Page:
To mark 150 years since the birth of Charles Rennie Mackintosh, we're looking back at five influential projects that defined his career. We round off our celebration with the Willow Tea Rooms in Glasgow.
Regarded as Mackintosh's most complete interior design, Willow Tea Rooms is the best surviving example of a tea room designed by the architect.
Having already worked on the interiors for Catherine Cranston's tea rooms at Argyle Street, Buchanan Street and Ingram Street, in 1903 Mackintosh was asked to oversee every aspect of the design for a new premises on Sauchiehall Street.
Unlike previous projects for Cranston, this time the architect was able to address both the exterior and interior of the building – a terraced house that was largely gutted to allow for its transformation into the tea rooms.
Mackintosh had all the mouldings removed from the building's facade, which was then painted white to create a bold, modern statement that set it apart from its more traditional neighbours.
He added a curved section to the second and third floors that accentuated the unusually deep window reveals, and introduced landscape windows on the ground and first floors.
Internally, Mackintosh worked with his wife, Margaret Macdonald, to create every aspect of the space, from the furniture and light fittings, to carpets and wall decorations. Even details such as cutlery, signboards and staff uniforms were bespoke creations, developed to ensure a consistent experience for customers.
The interior plan saw a ladies' tea room situated at the front of the ground floor, with a lunch room to the rear. A vaulted room on the first floor was transformed into the grand Salon de Luxe, while further rooms upstairs became the men's billiards and smoking rooms.
The Willow Tea Rooms incorporated many of the ideas Mackintosh and Macdonald had applied previously in the design of other projects, including the use of dark and light materials to lend different rooms a more masculine or feminine character.
Of all the spaces Mackintosh designed for Cranston, the Salon de Luxe was the most complete and lavishly decorated. Its predominantly light interior featured accents of silver, grey and pink, with a mirrored frieze running along the tops of the walls helping to enhance the bright and spacious feel.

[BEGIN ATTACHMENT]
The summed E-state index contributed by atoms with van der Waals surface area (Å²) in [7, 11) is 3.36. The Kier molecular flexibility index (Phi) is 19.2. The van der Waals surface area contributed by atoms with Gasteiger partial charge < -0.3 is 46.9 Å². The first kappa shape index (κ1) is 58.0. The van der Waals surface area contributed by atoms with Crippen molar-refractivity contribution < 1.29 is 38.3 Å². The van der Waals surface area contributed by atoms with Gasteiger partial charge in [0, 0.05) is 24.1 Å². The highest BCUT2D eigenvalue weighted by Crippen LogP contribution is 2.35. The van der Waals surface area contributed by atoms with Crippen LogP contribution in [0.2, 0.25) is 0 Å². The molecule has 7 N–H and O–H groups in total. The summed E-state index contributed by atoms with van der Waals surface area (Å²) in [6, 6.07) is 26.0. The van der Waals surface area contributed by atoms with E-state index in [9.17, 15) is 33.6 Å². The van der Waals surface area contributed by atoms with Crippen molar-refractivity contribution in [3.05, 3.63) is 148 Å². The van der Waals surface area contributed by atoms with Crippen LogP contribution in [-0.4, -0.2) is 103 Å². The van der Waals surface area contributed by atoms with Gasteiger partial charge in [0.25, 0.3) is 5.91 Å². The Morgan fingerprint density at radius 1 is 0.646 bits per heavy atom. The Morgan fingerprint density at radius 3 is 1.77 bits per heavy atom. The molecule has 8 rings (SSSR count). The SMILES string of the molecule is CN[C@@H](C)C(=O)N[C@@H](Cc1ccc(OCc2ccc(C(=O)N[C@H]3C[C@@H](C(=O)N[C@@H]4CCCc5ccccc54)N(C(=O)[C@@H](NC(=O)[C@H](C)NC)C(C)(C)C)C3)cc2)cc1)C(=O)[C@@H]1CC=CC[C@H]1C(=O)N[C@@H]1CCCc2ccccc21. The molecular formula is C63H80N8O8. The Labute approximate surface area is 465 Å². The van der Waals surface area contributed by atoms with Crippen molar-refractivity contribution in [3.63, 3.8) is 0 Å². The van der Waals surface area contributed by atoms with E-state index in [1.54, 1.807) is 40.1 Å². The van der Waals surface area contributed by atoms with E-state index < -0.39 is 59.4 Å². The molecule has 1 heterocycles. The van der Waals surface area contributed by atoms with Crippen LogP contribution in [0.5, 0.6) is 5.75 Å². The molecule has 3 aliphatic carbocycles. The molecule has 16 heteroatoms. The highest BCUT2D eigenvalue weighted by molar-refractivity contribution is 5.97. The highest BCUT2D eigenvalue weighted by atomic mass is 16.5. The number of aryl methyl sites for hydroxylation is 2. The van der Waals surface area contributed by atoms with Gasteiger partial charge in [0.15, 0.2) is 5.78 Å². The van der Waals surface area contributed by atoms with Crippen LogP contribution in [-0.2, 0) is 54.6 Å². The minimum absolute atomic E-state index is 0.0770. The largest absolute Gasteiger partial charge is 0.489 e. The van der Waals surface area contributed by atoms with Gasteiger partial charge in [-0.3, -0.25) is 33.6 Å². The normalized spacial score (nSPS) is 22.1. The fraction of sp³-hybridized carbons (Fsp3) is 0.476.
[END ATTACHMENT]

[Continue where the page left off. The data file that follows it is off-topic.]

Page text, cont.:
The theme of the willow tree was influenced by a sonnet called O Ye, All Ye That Walk in Willow Wood by Dante Gabriel Rossetti. This informed the organic decorations applied to the stained-glass windows, a mirrored frieze and a door leading to the Salon de Luxe.
As he had at previous premises including the Ingram Street and Argyle Street tea room, Mackintosh designed high-backed chairs to subdivide the space. Eight chairs that were painted silver and upholstered in purple velvet surrounded two tables at the centre of the room, creating a sense of privacy for the diners seated there.
The chair backs were punctured by a pattern of pink-glass squares, which was echoed in the geometric decoration of the grey carpet at the centre of the room.
Mackintosh also designed another of his best-known pieces of furniture for the Willow Tea Rooms – a large, sculptural chair with a latticework back based on the stylised shape of a willow tree.
The chair was used by the manageress to created an architectural division between the front and back salons. Its curved form softened the otherwise rigid geometric design and formed an embracing enclosure around the sitter.
The Willow Tea Rooms, along with the rest of Cranston's salons, were a huge success and were lauded for their innovative interiors.
Over subsequent years, Mackintosh would revise his designs for these spaces and experiment with new ideas including the introduction of bright colours influenced by the artists of the Viennese Secession.
In 1917, Mackintosh completed his final commission in Glasgow – a basement extension for the Willow Tea Rooms, named The Dug Out in reference to the trenches of the first world war that was being fought at the time.
The subterranean spaces of The Dug Out featured geometric patterns in primary colours, with a chrome-yellow settle upholstered in purple fabric creating a bold statement alongside a pair of vibrant paintings by Margaret.
Following the death of Cranston's husband in 1917, she sold her businesses including the Willow Tea Rooms. The tea room continued to operate, being incorporated into a department store in 1928 until its closure in the early 1980s.
It was reopened in 1983 and continued to operate until 2014 when its owners went into receivership and the building was purchased by the The Willow Tea Rooms Trust. Following a £10 million renovation supported by the Heritage Lottery Fund the tea rooms will reopen in July 2018 under the name of Mackintosh at the Willow.
Images are courtesy of Annan Photographs unless stated otherwise.